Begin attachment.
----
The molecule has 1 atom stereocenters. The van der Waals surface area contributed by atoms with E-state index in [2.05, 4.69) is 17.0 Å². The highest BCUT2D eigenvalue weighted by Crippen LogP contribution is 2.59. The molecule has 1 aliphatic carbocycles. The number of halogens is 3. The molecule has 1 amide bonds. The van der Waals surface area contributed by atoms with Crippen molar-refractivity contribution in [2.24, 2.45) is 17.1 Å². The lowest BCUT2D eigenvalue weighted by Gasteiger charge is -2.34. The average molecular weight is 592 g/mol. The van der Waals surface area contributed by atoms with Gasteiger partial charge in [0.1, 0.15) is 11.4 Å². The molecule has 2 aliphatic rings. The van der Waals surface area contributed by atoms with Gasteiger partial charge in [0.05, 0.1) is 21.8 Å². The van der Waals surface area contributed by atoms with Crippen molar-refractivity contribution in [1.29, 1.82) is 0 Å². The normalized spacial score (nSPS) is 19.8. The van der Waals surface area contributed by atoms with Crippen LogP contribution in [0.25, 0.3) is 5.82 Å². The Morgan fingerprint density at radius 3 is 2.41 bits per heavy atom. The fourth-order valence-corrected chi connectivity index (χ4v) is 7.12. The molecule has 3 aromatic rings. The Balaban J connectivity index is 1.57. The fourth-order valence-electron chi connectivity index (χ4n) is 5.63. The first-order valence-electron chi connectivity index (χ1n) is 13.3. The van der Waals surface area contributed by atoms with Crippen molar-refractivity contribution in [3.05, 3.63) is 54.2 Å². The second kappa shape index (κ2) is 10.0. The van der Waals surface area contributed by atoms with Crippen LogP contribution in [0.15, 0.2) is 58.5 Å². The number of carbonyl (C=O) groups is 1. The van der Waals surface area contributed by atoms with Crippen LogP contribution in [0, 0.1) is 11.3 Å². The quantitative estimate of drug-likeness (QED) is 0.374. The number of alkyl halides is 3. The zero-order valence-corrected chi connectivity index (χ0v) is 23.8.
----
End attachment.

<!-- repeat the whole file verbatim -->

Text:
The molecule has 1 atom stereocenters. The van der Waals surface area contributed by atoms with E-state index in [2.05, 4.69) is 17.0 Å². The highest BCUT2D eigenvalue weighted by Crippen LogP contribution is 2.59. The molecule has 1 aliphatic carbocycles. The number of halogens is 3. The molecule has 1 amide bonds. The van der Waals surface area contributed by atoms with Crippen molar-refractivity contribution in [2.24, 2.45) is 17.1 Å². The lowest BCUT2D eigenvalue weighted by Gasteiger charge is -2.34. The average molecular weight is 592 g/mol. The van der Waals surface area contributed by atoms with Gasteiger partial charge in [0.1, 0.15) is 11.4 Å². The molecule has 2 aliphatic rings. The van der Waals surface area contributed by atoms with Gasteiger partial charge in [0.05, 0.1) is 21.8 Å². The van der Waals surface area contributed by atoms with Crippen molar-refractivity contribution in [1.29, 1.82) is 0 Å². The normalized spacial score (nSPS) is 19.8. The van der Waals surface area contributed by atoms with Crippen LogP contribution in [0.25, 0.3) is 5.82 Å². The Morgan fingerprint density at radius 3 is 2.41 bits per heavy atom. The fourth-order valence-corrected chi connectivity index (χ4v) is 7.12. The molecule has 3 aromatic rings. The Balaban J connectivity index is 1.57. The fourth-order valence-electron chi connectivity index (χ4n) is 5.63. The first-order valence-electron chi connectivity index (χ1n) is 13.3. The van der Waals surface area contributed by atoms with Crippen molar-refractivity contribution in [3.05, 3.63) is 54.2 Å². The second kappa shape index (κ2) is 10.0. The van der Waals surface area contributed by atoms with Crippen LogP contribution in [0.15, 0.2) is 58.5 Å². The number of carbonyl (C=O) groups is 1. The van der Waals surface area contributed by atoms with Crippen LogP contribution in [0, 0.1) is 11.3 Å². The quantitative estimate of drug-likeness (QED) is 0.374. The number of alkyl halides is 3. The zero-order valence-corrected chi connectivity index (χ0v) is 23.8.